I hope after reading this you understand, that it is not as easy as it appears on TV, and it takes a lot of planning and follow through. In most cases the planning takes as much time as the actual project will. Following the above steps will ease the stress level that is associated with home remodeling projects, and make your life a little more comfortable.

Find out more about home repair and maintenance by visiting Contractor John

Contractor John has over 35 years in the home building and remodeling industry. He has earned the prestigious CGR (certified graduate remodelor) and CGB (certified graduate builder) designation from the NAHB (national association of home builders). He has sat on the educational advisory board for the Midwest Builders Show and is a past President of the Will and Grundy County Home Builders and Associates. This unique blend of experiences equips John to expertly advise you in all your projects around the house.

Know The Cost Before You Call A Contractor ... 2015 Cost vs Value Report

An incredibly valuable report for everyone who is considering any type of remodeling project.

 Access the 2015 report here

Your August Home Maintenance To Do List
Let Contractor John remind you when it is time to perform maintenance around your home. Our goal is to find and repair small problems before they become large very expensive repairs.
Each month I will include a list of maintenance tasks for you to undertake that month. 
For example in July I recommend you:
  1. Fertilize your lawn. Pick a product like Scotts and stick to their product line and recommended application schedule.
  2. Clean and organize your garage. You may find than adding a few hooks to hang items or a couple shelves goes a long way to creating orginization.
  3. Clean your garbage disposal. Fill an ice cube tray with vinegar and freeze them. Once frozen empty the vinegar cubes into the garbage disposal and turn it on. In addition to cleaning your disposal the cubes will help to sharpen your blades.
  4. Run the water in any unused bathrooms and fixtures and fill up any floor drain traps so the water doesn't evaporate and allow sewer gases into the house
  5. On the inside of the house, flip those mattresses.
  6. Ad salt to the water softener if needed.
  7. Change the furnace filter
  8. Clean out tub/shower drains and all sink drains by using a liquid drain cleaner such as Drano, to prevent future clogs.
Product of the Month
Rubbermaid Wire Closet Shelving
This month's featured product is Rubbermaid Wire Closet Shelving. It gives you many different  options to solve those storage problems. Click on the Rubbermaid Closet Shelving link to see all the products they offer. When you are done there, watch the Contractor John How To Install Rubbermaid Wire Closet Shelving video for help installing your new products.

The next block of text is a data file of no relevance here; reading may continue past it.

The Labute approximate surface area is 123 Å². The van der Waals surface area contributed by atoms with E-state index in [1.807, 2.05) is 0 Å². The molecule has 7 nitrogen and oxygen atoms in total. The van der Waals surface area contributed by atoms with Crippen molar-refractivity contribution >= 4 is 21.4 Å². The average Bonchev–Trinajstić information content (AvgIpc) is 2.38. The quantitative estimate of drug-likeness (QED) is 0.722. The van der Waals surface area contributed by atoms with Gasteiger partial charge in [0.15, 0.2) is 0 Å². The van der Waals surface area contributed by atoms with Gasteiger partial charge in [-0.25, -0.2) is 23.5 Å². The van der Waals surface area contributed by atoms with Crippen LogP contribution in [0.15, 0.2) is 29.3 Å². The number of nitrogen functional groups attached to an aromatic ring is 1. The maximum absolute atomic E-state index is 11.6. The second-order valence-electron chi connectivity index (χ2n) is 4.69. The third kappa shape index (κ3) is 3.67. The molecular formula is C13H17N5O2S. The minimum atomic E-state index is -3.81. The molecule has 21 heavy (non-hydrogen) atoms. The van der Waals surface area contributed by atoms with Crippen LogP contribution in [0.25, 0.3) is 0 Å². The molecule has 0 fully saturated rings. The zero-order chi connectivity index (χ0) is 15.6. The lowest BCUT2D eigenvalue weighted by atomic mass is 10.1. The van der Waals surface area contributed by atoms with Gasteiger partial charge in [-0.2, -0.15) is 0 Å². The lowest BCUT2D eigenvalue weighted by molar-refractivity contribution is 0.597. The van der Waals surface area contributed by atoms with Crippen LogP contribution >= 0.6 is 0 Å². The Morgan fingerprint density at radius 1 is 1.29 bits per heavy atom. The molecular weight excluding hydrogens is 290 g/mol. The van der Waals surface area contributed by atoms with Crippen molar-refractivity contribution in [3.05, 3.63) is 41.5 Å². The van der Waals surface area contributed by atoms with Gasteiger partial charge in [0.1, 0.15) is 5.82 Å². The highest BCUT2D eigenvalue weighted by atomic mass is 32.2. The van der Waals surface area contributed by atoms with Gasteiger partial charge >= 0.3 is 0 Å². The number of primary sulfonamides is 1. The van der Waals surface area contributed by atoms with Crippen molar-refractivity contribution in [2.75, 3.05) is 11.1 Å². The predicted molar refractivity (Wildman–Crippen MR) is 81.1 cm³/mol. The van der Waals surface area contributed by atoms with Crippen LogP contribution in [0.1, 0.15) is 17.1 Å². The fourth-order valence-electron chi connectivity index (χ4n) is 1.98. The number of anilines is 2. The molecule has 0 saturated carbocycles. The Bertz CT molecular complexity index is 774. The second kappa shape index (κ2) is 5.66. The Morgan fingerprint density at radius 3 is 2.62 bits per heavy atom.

Visit my blog for the correct installation heights
Bonus Product of the Month

You may have thought all fire extinguishers are the same, but they are not. I would think we all know not to throw water on a grease fire, but do we know to put out different types of fires?

Fire extinguishers are labeled or rated for different types of fires, as follows.

  • A rated is for wood and paper fires
  • B rated is for grease, gasoline, or other liquids
  • C rated is for electrical, and wiring
  • There is also a multi-use extinguisher.
The multi rated extinguisher is best for the kitchen. The number 1 cause of kitchen fires is grease. Grease fires can spread very quickly and be a source of ignition for other materials, because a grease fire will burn a long time.
You need 3 things for a fire;
  1. Fuel
  2. Source of ignition
  3. oxygen
Remove any of the 3 and you will not have a fire. 
Smothering a grease fire by placing a lid on the pan and turning off the heat works the best, because the fire will use up all the oxygen and go out. Lots of baking soda or salt work to smother it. Do not use flour or baking powder, and never use water.
When using a fire extinguisher always aim it at the base of the fire not the flames.
Be safe, purchase the appropriate fire extinguisher for each area. Make sure everyone knows where it is and how to use it. Check the extinguishers once a year.

Rustic Recipes For The Whole Family
Click Here For Printable Version Of Recipie

Grandma's Peach Cobbler


This recipe will serve approximately 6 people, I often double the recipe

.What you will need to make the cake part of the recipe

1 cup Bisquick

cup sugar

cup milk or water

2 tbl shortening

1 tsp vanilla

1 egg

What you will need to make the filling part of the recipe

1 stick of butter

1 cup brown sugar

1 can peach pie filling

1 tsp cinnamon

Optional cup of walnut or pecan pieces

Combine the items for the cake and mix together on a bowl by hand or using a mixer, and set aside.

Using a large frying pan melt the butter over low heat. When melted add the brown sugar, cinnamon, and optional nuts. Drain the majority of the syrup from the peach pie filling using a colander or strainer and add peaches to the mixture. Cook together for 2 to 4 minutes.

While peach mixture is cooking coat a baking dish with butter and add cake mixture to it, spreading level in the baking dish. Add peach filling over the top of the cake mixture and using a rubber spatula fold peach mixture into the cake mixture, so each 3 x 3 area has even amount of cake and peach filling.

For single recipe use a 9 x 9 baking dish. Bake at 350 for 45 minutes or until knife comes out clean from cake area. For double recipe use a 10 x 14 baking dish and bake at 350 for 65 minutes or until knife comes out clean from cake area.

Serve warm add vanilla ice cream to warm peach cobbler.


Disclosure of Material Connection: Some of the links in the post above are "affiliate links." This means if you click on the link and purchase the item, I will receive an affiliate commission. Regardless, I only recommend products or services I use personally and believe will add value to my readers. I am disclosing this in accordance with the Federal Trade Commission's 16 CFR, Part 255: "Guides Concerning the Use of Endorsements and Testimonials in Advertising."